Tips & Tricks for Traveling with Pets
Thinking of traveling with your pet this summer? You're not alone. "An estimated 30 million people each year travel with pets," according to BedandBreakfast.com.
There's no doubt that our furry, four-legged friends can make excellent traveling companions. But before you load the car or board the plane, you'll want to take some extra precautions to keep your pet safe throughout your adventure together.
Identification is Essential
Whether you are traveling by car or plane you'll want to ensure that your pet is wearing a collar with a sturdy tag containing your name and the phone number you can be reached throughout your trip. You may also want to include your destination city and hotel information, in case you get separated from your pet.
It's also a good idea to get your pet microchipped if you haven't already. That way if your pet does get lost and loses his or her collar, the microchip can be scanned to identify your pet and have him or her returned to you. But, even if your dog or cat is microchipped, providing a collar ID is still the best idea. You want to give your pet every chance to be identified and returned to you.
Get the Right Carrier / Pet Restraints
Most dogs and cats are safest in a pet carrier specifically designed for their height and weight. While soft carriers will work in a pinch, a rigid, plastic carrier is your best option for safety and security. Be sure to purchase a carrier that allows your pet to comfortably turn around and stand without bumping their head.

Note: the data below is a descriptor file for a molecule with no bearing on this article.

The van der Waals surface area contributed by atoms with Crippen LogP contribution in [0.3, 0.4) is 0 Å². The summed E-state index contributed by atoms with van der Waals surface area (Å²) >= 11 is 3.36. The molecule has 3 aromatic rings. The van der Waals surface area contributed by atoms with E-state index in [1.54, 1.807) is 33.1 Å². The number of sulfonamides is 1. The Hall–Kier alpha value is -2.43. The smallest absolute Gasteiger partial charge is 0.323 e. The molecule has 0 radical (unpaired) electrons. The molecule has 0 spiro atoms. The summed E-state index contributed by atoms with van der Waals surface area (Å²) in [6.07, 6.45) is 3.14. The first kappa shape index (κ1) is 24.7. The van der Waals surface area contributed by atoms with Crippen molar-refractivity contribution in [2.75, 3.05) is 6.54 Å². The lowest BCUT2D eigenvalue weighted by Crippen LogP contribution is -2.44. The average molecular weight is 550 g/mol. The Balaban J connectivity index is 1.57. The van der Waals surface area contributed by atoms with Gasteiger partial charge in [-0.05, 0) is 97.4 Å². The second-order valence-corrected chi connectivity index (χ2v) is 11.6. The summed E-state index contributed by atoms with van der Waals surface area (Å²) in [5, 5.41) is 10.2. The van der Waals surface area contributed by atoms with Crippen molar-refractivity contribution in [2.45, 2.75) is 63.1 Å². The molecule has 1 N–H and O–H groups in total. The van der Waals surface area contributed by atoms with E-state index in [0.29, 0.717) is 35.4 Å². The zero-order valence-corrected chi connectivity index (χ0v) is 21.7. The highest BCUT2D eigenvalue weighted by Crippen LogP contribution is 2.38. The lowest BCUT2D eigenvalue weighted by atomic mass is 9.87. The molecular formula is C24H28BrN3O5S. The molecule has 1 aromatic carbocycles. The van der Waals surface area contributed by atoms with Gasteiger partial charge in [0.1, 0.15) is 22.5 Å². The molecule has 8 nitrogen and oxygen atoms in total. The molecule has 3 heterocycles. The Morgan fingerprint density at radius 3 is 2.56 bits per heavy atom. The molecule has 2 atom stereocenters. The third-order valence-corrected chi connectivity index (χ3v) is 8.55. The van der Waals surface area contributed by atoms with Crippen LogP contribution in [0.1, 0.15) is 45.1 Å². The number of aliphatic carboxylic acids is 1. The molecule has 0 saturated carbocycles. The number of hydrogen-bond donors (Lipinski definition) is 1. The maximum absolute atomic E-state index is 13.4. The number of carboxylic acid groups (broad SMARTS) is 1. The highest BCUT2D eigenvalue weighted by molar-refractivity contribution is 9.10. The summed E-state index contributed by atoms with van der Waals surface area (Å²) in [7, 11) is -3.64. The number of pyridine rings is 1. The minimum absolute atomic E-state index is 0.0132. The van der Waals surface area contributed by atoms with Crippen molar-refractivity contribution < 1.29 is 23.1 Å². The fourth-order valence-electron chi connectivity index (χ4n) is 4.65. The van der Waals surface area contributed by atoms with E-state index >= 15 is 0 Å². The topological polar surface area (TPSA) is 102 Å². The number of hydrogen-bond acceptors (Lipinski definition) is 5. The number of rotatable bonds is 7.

If you have an existing carrier, be sure to check that the latches are in good repair and close properly before you put your pet inside.
As an added precaution, attach a recent picture of your pet and your contact information to your pet's carrier. This is especially helpful if your pet will be traveling in the cargo hold of an airplane or will be left alone in a hotel room.
A strong harness and leash are great for larger dogs that will be traveling by car. Be sure to secure your dog properly while the car is in motion to avoid distractions and possible injuries during sudden stops.
Prepare a First Aid Kit
Prepare a first aid kit to handle minor injuries that includes bandages, gauze, tweezers, cotton balls, an ice pack, a pair of scissors with blunt tips, and a blanket. If you'd like to assemble a more comprehensive kit, check out The Humane Society's first aid kit recommendations.
Vaccination / Medical Records
Depending on where you are traveling, it may be necessary to provide a health certificate or proof of recent vaccinations for your pet. You may also want to carry a copy of your pet's medical records in case your pet requires treatment while you are away. Be sure to research regulations concerning pets in the area where you'll be traveling.
Vet Check Up
Depending on the length of your trip or your pet's overall health, it might be a good idea to have your pet checked by your veterinarian before you leave for vacation. This is especially wise if your pet has an ongoing medical condition or requires daily medication.
Car Travel Tips
Prepare Your Pet for a Long Ride